My 36 Hours in Doha

Museum of Islamic Art Detail
Like the NY Times travel section article, I had the opportunity to land Saturday morning, and depart Sunday night from the capital of Qatar. My friends Alex and Gligor had recommending it as a good place to stop between London and Mumbai for the weekend.

The thing that sealed the deal for me for Doha verses the other places I considered was the new, I. M. Pei designed Museum of Islamic Art. It has been featured in the Times as well as The Economist, and looked pretty cool. After refreshing myself from the overnight flight from London, I headed there first.

The building is spectacular. It has a vaguely arabesque style – something of a mix between mosque and ancient palace — as you would expect, but done in a very modern way. It juts out into the bay as you can see from this photo, and has many nice views of the newly emerging “downtown” of Doha.

The collection on display was interesting, but struck me as more artifacts of the ancient Islamic civilizations than the type of art I am more used to seeing displayed.

Ancient Jug Filters
The photo above is of filters from some ancient jugs, the one below the statue of a blue monkey, and everywhere there were fragments and mosaics of tiles. I think the most recent part of the collection was created in the 18th century.
Monkey Statue at the Museum of Islamic Art in Doha

Following the museum, I walked down the Corniche back to my hotel, taking in the breeze from the bay which made the temperature feel like 90 degrees instead of the 100 that it was.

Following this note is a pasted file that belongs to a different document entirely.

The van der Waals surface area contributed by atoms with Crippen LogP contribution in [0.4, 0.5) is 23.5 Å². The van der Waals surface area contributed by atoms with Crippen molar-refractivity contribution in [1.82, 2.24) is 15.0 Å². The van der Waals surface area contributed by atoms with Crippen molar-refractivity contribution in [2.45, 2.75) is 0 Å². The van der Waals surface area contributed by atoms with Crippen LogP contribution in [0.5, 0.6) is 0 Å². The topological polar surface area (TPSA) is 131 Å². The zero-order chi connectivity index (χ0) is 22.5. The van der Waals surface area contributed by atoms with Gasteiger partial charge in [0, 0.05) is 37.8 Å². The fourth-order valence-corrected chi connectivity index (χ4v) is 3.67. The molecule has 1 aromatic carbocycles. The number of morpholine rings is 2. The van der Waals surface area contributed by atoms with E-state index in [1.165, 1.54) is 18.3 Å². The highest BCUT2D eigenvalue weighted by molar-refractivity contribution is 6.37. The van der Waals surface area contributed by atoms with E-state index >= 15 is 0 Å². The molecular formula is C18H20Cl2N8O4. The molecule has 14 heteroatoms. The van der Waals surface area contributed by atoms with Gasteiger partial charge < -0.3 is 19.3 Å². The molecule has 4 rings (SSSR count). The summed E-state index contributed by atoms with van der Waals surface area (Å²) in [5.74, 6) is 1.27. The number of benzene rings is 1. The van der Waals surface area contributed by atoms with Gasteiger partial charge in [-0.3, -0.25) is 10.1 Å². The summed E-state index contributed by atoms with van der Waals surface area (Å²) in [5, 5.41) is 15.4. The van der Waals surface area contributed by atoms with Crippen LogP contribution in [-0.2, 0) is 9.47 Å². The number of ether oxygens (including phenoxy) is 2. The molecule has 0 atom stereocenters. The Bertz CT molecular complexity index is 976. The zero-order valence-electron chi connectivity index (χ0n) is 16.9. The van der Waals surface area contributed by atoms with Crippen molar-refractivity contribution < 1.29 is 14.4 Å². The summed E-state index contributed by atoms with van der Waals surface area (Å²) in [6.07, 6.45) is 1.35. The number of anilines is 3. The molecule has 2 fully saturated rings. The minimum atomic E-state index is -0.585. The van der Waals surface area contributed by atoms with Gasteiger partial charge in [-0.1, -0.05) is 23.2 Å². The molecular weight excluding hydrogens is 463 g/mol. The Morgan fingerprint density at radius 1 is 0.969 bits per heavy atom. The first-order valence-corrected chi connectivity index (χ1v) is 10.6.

That evening, I met up with some friends of Gligor, learned a bit more about what life is like in Doha and also about the Macedonian diaspora. Who knew there were so many Macedonians in Doha?

Souk Waqif at Night
That evening we explored the Souk Waqif, which for my money was the best spot in Doha. A ‘bazaar’ not dissimilar to the ones in Turkey or Egypt that I’ve been to, but this one was modernized sometime in the past ten years. It seemed that while there were standard tourist kitsch for sale there, there were also many things that regular people would buy: cooking pots, hardware supplies, etc. There was almost no hawking of goods as we walked around. Two ‘blocks’ of the souk were devoted to restaurants, all of which had outside seating, and many rooftop dining options as well.

The next day was a bit more relaxed for me. My hotel had a beach, which I sat out and read for a while before the sun became to unbearable. Then I went off to a modern mall out in the desert which had been created to look like Venice, and had some lunch there. Finding myself with more time than things to do, I returned to the souk and had some strong coffee, and took in the scene there during the day before heading to the airport for my flight to Bombay.

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